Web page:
Many senior leaders could find that they are not covered in the event of a claim, says insurer

Senior leaders may not understand their own directors’ and officers’ (D&O) exposure, according to new research published by insurer QBE today (26 November 2021). 

The survey, which polled 500 senior decision-makers in the UK, found that only 35% of respondents believe they are adequately covered in the event of a D&O claim being made against them. One in five wished there were more structures in place to protect them.

D&O insurance is intended to protect company leaders from personal losses if they are sued as a result of serving as a director or as an officer of a business or other type of organisation. Typically, it covers the cost of defending legal proceedings and investigations, damages if the individual is found liable, as well as civil fines and penalties.

QBE noted that although D&O claims have been increasing in recent years, this trend is now likely to be accelerated - and many senior leaders may find that they are not covered in the event of a claim.

For example, one of the key considerations for executives is the extent to which D&O policy limits are shared between individuals and corporate entities.

Geoff de Mallet Morgan, head of financial lines for QBE International, said: “Whilst we see increasing executive engagement in the process, it is a concern that when the social pressure for accountability is higher than ever, some senior leaders may not be aware of this distinction.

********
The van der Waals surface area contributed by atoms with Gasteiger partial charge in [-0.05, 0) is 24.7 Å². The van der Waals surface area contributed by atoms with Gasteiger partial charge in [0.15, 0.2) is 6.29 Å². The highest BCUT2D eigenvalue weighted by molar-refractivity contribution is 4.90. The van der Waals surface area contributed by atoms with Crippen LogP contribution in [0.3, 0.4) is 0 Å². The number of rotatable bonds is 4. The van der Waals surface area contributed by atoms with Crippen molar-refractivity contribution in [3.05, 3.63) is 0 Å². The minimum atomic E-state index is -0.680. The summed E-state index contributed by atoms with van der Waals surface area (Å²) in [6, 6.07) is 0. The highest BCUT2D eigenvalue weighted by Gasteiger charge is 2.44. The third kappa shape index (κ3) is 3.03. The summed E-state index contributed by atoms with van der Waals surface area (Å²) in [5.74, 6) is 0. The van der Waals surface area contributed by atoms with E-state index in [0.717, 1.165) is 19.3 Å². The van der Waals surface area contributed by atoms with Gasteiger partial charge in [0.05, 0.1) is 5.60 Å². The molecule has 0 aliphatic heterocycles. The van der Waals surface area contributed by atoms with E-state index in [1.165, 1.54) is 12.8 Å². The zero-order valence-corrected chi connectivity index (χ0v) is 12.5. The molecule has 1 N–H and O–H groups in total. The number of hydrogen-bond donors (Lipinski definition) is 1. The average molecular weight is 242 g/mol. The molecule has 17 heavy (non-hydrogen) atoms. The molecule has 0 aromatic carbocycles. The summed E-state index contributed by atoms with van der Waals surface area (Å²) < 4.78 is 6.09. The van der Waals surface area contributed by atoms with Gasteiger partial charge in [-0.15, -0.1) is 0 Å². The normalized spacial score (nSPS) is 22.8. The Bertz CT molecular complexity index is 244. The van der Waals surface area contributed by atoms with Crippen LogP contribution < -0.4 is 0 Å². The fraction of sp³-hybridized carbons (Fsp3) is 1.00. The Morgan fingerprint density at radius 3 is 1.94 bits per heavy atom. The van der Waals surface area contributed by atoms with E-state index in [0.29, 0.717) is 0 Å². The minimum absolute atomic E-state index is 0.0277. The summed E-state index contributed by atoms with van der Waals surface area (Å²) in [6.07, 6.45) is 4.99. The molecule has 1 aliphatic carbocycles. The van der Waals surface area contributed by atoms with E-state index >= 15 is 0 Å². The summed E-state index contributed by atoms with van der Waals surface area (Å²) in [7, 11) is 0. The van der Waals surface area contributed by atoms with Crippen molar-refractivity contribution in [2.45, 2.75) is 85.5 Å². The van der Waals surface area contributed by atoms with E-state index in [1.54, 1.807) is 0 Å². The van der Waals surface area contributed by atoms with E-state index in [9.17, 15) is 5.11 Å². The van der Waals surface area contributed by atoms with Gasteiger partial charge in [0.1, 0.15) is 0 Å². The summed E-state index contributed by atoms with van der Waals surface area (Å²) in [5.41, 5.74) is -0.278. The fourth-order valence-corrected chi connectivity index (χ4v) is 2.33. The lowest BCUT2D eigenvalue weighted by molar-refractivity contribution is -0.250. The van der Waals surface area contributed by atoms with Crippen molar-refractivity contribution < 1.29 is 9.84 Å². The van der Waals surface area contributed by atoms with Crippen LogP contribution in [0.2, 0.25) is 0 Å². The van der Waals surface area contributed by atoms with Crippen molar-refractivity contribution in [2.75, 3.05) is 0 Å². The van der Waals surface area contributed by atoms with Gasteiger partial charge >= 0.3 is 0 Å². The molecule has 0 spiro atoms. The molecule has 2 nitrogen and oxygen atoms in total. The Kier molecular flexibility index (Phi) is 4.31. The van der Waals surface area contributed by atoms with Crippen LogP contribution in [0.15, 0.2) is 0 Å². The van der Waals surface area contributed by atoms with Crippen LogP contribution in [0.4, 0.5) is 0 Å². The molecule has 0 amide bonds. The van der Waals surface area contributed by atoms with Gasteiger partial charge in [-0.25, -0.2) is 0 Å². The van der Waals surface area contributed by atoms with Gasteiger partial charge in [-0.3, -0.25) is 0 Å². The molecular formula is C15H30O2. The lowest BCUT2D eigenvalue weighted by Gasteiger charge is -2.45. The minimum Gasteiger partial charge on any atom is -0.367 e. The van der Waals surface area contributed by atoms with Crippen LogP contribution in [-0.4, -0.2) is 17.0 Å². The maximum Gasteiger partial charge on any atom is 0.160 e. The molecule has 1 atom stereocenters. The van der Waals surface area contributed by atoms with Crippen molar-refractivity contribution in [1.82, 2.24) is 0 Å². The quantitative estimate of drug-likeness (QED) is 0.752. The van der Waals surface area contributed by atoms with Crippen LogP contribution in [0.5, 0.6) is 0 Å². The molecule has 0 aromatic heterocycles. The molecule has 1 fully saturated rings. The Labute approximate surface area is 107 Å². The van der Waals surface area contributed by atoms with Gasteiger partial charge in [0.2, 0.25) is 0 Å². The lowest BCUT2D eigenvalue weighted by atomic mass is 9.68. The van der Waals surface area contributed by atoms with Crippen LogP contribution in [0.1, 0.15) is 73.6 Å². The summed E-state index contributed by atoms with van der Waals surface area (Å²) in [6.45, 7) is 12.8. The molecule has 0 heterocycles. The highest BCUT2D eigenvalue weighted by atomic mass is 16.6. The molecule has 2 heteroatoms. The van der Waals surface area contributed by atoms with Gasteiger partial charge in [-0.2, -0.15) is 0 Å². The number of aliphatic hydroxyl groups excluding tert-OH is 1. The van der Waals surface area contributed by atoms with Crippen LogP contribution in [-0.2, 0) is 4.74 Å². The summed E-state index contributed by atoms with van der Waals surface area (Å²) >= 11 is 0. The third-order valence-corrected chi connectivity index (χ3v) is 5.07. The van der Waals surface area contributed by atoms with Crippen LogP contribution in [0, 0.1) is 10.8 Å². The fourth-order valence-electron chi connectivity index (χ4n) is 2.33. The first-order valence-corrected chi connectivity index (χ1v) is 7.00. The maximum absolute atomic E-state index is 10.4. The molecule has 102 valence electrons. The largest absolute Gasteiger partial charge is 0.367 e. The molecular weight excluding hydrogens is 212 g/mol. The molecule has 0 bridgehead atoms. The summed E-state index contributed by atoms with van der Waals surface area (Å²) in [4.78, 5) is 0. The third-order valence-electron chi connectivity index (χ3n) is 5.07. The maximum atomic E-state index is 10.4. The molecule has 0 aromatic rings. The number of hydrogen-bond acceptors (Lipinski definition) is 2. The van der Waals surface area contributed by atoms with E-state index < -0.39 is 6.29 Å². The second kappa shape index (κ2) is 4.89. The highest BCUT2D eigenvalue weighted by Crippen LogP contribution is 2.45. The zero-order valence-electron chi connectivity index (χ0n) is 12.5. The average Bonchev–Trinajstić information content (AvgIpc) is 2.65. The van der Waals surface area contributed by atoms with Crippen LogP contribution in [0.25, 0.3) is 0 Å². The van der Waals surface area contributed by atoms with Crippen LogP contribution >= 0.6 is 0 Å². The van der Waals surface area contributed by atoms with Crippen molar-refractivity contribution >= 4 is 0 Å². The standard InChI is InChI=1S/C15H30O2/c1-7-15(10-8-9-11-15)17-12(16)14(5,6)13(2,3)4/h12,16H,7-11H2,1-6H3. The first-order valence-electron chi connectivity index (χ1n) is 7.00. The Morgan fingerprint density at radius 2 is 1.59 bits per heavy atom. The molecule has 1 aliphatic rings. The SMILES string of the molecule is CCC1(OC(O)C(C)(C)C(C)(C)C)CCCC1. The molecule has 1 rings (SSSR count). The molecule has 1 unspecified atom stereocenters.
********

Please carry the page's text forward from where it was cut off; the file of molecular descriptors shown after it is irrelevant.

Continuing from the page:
“If individuals are relying on the D&O policy for personal protection, then it can be well worth the investment of time to ensure the details of the insurance cover reflect the expectation of performance.”

‘Always on’ culture

The research additionally found that 64% of senior leaders believe their remit and responsibilities within their job roles have increased in the past five years, with 26% saying these had increased significantly.

The most common reason behind this is the increased use of technology and an “always on culture”, cited the findings.

Mallet Morgan added: “Not only are senior leaders more likely to be held to account if something goes wrong, but the breadth and depth of their responsibilities is increasing.

“This can naturally place greater pressure and stress on these individuals and as our research shows, this can lead to mistakes and the possibility of claims as a result.”

In addition, 49% of respondents have felt under pressure over the past 18 months, due to increased workloads and responsibilities. Three-quarters said this has had a negative impact on them personally, such as feeling stressed (40%) or having trouble sleeping (23%).

One-quarter of respondents have been worried about making mistakes as a result, while 10% have made mistakes because of increased responsibilities.